Obituary: Marco Sacco / Former owner of Downtown restaurant Piccolo Piccolo
March 13, 2017 7:51 PM
Diana Nelson Jones / Pittsburgh Post-Gazette
Marco Sacco was known locally for his restaurant, Piccolo Piccolo, which had a 26-year run at the corner of Wood Street and Fort Pitt Boulevard. But he is more widely remembered for his generosity.
In a letter to the editor in 1994, Shirley Culver of Rochester, N.Y., recounted her first visit to Pittsburgh with her daughters for a Pavarotti concert. After what she called a “superb” dinner at Piccolo Piccolo, they called a cab. Thirty minutes later, they were still waiting.
“Observing our growing distress,” she wrote, “Marco arranged for a driver to take us to the arena. Because of this personal attention, we were seated just a few minutes before the concert began.”
Mr. Sacco died March 3 of heart failure. He was 87.
Piccolo Piccolo served classic Italian fare, with the salad last. Former Post-Gazette restaurant critic Woodene Merriman wrote of its “sumptuous antipasto buffet.” Many people, after dinner there, thought they would never need to eat again.
Robert Albenze, who called his cousin Uncle Marco, said Mr. Sacco made all the sauces for each night’s dinner every morning at home and bagged up what was left in the restaurant every night for homeless people.
Born in the Hill District three months into the Great Depression, Mr. Sacco was the child of immigrants from Calabria, Italy.
At age 33, he opened Napoleon III, a restaurant across from the William Penn Hotel. He turned that into the private club Beau Brummel Club in 1965. Mr. Albenze became his business partner in a brief 1980s venture, Jazz on Liberty.
But Mr.Sacco’s musical passions ran to opera.
“Every time Pavarotti performed in Pittsburgh, they would spend time together,” Mr. Albenze said. At the Pavarotti table at Piccolo Piccolo, “they would hold court with all their Italian friends.”
With his son, Frank, his co-owner at Piccolo Piccolo, Mr. Sacco initiated meal deliveries for hospice patients in the early ‘90s. They got the idea after a customer told them his dying wife longed for their Strudel of Pasta. The restaurant didn’t have a delivery service, but it made an exception for patients. The Saccos eventually convinced 10 other restaurateurs to take part in hospice deliveries.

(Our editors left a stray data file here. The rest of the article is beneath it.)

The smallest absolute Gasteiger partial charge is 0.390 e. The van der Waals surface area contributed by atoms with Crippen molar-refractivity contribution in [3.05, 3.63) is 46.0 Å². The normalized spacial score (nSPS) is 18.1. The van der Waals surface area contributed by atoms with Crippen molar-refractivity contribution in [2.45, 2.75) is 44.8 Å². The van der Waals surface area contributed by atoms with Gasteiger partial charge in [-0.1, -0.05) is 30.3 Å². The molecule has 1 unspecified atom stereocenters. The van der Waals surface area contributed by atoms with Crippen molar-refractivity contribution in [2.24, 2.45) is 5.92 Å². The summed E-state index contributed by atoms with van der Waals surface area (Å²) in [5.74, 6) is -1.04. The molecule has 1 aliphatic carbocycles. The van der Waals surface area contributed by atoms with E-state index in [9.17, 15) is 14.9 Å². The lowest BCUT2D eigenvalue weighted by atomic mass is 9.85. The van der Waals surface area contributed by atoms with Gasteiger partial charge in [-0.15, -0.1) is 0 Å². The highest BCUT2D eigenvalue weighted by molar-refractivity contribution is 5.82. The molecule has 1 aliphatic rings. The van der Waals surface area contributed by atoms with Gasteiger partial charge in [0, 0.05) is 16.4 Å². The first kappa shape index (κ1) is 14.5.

Mr. Sacco’s largesse extended to people he didn’t even know were celebrities.
Mr. Albenze recalled two visitors who pulled up in a limo from a hotel on a very busy night.
“They had on T-shirts, blue jeans and work boots, with long hair,” Mr. Albenze said. “Uncle Marco wondered if they could afford it.”
Without reservations, they accepted a little-used table in the bar, he said, and because the place was so busy, Mr. Sacco waited on them. “At the end of the meal, one of the guys said ‘I wonder if you want to attend my show tomorrow night?’
“Marco thought, ‘show? What, the tractor pull show?’ Marco didn’t know who Eric Clapton was.”
The next night, two friends who did know who Eric Clapton was used Mr. Sacco’s tickets and returned with a personal thank you letter from the rock star, he said.
Michael Elden, who was 6 when his mother married Mr. Sacco, said his stepfather “reminded me of Rocky Marciano. And he dressed impeccably, like he could be in GQ magazine.
“He was a happy guy, always having a good time, and everybody loved him.”
In the ‘80s, Mr. Sacco was treated for bleeding ulcers, and his doctors told him not to work so hard, to relax more, Mr. Albenze recalled. The night they sent him home, an ice storm collapsed the roof of the garage where his Rolls Royce Silver Shadow was waiting to be reappointed.
“He called me and told me, ‘I got the hood ornament. About all that was left.’ He was upset but we laughed about it.
“In the last few years, I took him to lunch once a week, and we would sit and reminisce,” Mr. Albenze said. “He was a good man. I miss him terribly, already.”
Besides his stepson and cousin, Mr.Sacco is survived by his wife of 65 years, Helen Pauline Sacco of Whitehall and his granddaughter, Lucia Sacco of Ross. His son Frank died five years ago.
Mr. Sacco was a veteran of the U.S. Army. His services were Thursday at the John F. Slater Funeral Home in Brentwood.